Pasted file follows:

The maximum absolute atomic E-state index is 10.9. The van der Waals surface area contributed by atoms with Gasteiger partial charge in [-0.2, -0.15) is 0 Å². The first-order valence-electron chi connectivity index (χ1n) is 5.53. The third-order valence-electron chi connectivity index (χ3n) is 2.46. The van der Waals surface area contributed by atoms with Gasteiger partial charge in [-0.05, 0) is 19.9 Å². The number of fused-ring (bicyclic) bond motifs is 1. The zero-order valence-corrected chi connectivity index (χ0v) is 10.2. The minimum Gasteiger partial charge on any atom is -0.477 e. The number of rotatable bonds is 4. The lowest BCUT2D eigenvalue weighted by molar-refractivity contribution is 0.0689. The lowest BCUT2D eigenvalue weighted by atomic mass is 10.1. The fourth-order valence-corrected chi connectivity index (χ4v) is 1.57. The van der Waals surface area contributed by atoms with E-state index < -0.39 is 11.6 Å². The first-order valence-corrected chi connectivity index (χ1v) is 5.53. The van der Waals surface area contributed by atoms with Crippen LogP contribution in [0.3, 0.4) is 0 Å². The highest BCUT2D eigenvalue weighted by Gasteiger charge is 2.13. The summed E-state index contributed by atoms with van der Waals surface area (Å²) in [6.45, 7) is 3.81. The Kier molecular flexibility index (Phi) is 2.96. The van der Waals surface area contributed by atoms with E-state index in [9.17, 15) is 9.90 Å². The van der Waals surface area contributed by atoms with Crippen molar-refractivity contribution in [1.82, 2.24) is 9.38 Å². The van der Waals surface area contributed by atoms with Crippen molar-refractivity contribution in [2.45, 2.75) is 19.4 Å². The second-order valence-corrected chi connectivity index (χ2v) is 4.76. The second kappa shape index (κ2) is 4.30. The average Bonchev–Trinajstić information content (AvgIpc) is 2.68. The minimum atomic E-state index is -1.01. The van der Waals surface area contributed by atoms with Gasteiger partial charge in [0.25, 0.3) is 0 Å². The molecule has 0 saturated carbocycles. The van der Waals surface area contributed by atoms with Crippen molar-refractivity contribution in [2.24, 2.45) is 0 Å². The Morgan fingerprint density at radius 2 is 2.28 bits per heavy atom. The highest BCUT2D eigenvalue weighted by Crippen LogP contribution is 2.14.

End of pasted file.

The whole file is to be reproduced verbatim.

The maximum absolute atomic E-state index is 10.9. The van der Waals surface area contributed by atoms with Gasteiger partial charge in [-0.2, -0.15) is 0 Å². The first-order valence-electron chi connectivity index (χ1n) is 5.53. The third-order valence-electron chi connectivity index (χ3n) is 2.46. The van der Waals surface area contributed by atoms with Gasteiger partial charge in [-0.05, 0) is 19.9 Å². The number of fused-ring (bicyclic) bond motifs is 1. The zero-order valence-corrected chi connectivity index (χ0v) is 10.2. The minimum Gasteiger partial charge on any atom is -0.477 e. The number of rotatable bonds is 4. The lowest BCUT2D eigenvalue weighted by molar-refractivity contribution is 0.0689. The lowest BCUT2D eigenvalue weighted by atomic mass is 10.1. The fourth-order valence-corrected chi connectivity index (χ4v) is 1.57. The van der Waals surface area contributed by atoms with E-state index < -0.39 is 11.6 Å². The first-order valence-corrected chi connectivity index (χ1v) is 5.53. The van der Waals surface area contributed by atoms with Crippen LogP contribution in [0.3, 0.4) is 0 Å². The highest BCUT2D eigenvalue weighted by Gasteiger charge is 2.13. The summed E-state index contributed by atoms with van der Waals surface area (Å²) in [6.45, 7) is 3.81. The Kier molecular flexibility index (Phi) is 2.96. The van der Waals surface area contributed by atoms with E-state index in [9.17, 15) is 9.90 Å². The van der Waals surface area contributed by atoms with Crippen molar-refractivity contribution in [1.82, 2.24) is 9.38 Å². The van der Waals surface area contributed by atoms with Crippen molar-refractivity contribution in [2.45, 2.75) is 19.4 Å². The second-order valence-corrected chi connectivity index (χ2v) is 4.76. The second kappa shape index (κ2) is 4.30. The average Bonchev–Trinajstić information content (AvgIpc) is 2.68. The minimum atomic E-state index is -1.01. The van der Waals surface area contributed by atoms with Gasteiger partial charge in [0.25, 0.3) is 0 Å². The molecule has 0 saturated carbocycles. The van der Waals surface area contributed by atoms with Crippen molar-refractivity contribution in [2.24, 2.45) is 0 Å². The Morgan fingerprint density at radius 2 is 2.28 bits per heavy atom. The highest BCUT2D eigenvalue weighted by Crippen LogP contribution is 2.14.